In such a situation, serious doubts surround Lensa’s recantation of the torture and human trafficking allegation and her affirmation that she loves the family, doubts that cannot be resolved in one direction or another. In fact, the recantation constitutes an additional concern as it suggests that Lensa was pressured to deny her statements.


Hence, given the gravity of the acts suspected to have occurred (which constitute felonies), the Public Prosecution should have made extra effort to conduct a broad and transparent investigation with a high degree of professionalism (for example, it could have employed reputable forensic doctors, or the investigation could have been conducted by one of the prosecutors known for their integrity and that have not received any disciplinary sanction as a direct result of their judicial work). Most importantly, such an investigation should have occurred after Lensa was granted access to a lawyer in order to reassure and empower her.


But as these things did not happen, the Public Prosecution handled the investigation into this case with a degree of bias, breaching its obligation of impartiality and neutrality toward one of the weakest groups most in need of protection by the judiciary and Public Prosecution Offices.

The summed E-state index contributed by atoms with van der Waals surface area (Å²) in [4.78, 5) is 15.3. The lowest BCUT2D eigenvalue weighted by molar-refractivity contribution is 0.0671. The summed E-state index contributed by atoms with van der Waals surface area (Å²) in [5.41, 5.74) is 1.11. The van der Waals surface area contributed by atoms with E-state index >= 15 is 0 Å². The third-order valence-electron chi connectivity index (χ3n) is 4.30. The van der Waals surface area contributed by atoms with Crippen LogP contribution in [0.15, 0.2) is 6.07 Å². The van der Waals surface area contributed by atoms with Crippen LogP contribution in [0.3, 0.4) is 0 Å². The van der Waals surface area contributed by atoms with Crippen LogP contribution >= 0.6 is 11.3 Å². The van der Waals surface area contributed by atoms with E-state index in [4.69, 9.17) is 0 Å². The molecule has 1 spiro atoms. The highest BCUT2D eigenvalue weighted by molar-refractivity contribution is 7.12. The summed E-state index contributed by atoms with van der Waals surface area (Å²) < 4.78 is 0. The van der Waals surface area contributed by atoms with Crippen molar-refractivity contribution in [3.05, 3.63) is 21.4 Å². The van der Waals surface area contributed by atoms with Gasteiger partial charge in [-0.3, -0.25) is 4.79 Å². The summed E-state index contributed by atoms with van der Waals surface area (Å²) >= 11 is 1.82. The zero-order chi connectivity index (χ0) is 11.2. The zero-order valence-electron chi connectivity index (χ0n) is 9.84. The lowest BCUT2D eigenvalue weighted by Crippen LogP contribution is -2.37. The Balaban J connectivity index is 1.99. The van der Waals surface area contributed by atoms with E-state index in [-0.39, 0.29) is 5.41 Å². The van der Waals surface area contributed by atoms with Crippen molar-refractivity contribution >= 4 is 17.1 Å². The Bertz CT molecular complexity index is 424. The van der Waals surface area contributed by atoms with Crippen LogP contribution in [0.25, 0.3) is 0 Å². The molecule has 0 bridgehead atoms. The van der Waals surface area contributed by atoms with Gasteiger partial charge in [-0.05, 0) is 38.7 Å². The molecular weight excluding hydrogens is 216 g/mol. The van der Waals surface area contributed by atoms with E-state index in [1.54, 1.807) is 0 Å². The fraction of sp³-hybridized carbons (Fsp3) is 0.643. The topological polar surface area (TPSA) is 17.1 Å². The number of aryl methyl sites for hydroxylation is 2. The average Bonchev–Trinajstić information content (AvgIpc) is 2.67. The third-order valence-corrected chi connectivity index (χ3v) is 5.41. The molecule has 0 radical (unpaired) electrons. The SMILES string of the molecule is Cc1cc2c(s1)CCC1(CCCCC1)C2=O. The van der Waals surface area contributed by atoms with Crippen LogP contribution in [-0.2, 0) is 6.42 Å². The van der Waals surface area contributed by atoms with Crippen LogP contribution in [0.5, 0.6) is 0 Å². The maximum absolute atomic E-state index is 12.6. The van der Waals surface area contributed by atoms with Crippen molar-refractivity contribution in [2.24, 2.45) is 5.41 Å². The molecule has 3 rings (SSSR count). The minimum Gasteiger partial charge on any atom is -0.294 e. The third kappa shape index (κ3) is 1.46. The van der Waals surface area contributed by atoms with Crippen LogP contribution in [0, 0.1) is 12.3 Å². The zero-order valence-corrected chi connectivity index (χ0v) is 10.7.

The second problem is that the Public Prosecution sought to impose its narrative as truth in a manner that encroaches on the powers of the trial courts and violates freedom of expression.


Clearly, the Public Prosecution was not content to merely close the case on the abuses against Lensa; rather, it sought, in an unprecedented move aimed at satisfying the “sponsor’s” demand, to compel all media outlets and rights organizations to accept its official narrative of this event. This is evident in the Public Prosecution’s abovementioned order to remove any media material defaming the sponsor – the order on the basis of which the Cyber Crime Bureau sent a letter to The Legal Agenda (and other media outlets) demanding it remove the article it published on the topic. This move warrants several criticisms:


1. It is an encroachment by the Public Prosecution on the powers of the judiciary, which is the party responsible for making judgments. The Public Prosecution represents public right. It has a right (and duty) to exercise public right to prosecute crimes before the judiciary, but under no circumstances may it issue judgments or “impose the judicial truth”, all of which are the responsibility of the judiciary alone. Making this encroachment even graver, the Public Prosecution was content to issue a general order to remove anything defaming the sponsor, leaving it up to the Cyber Crime Bureau to determine which media material falls within that category. Hence, the Public Prosecution not only encroached on the judiciary’s power to establish the facts that must be respected but also paved the way for the judicial police, on its part, to encroach on these powers.


The danger of this precedent lies in the Public Prosecution and judicial police’s seizure of power to restrict the freedom of the media and rights organizations to publish in one direction or another without bothering to enable any outlet to provide its opinion or defend its perspective in this regard (and therefore in a total and blatant transgression of trial procedure in freedom of expression cases).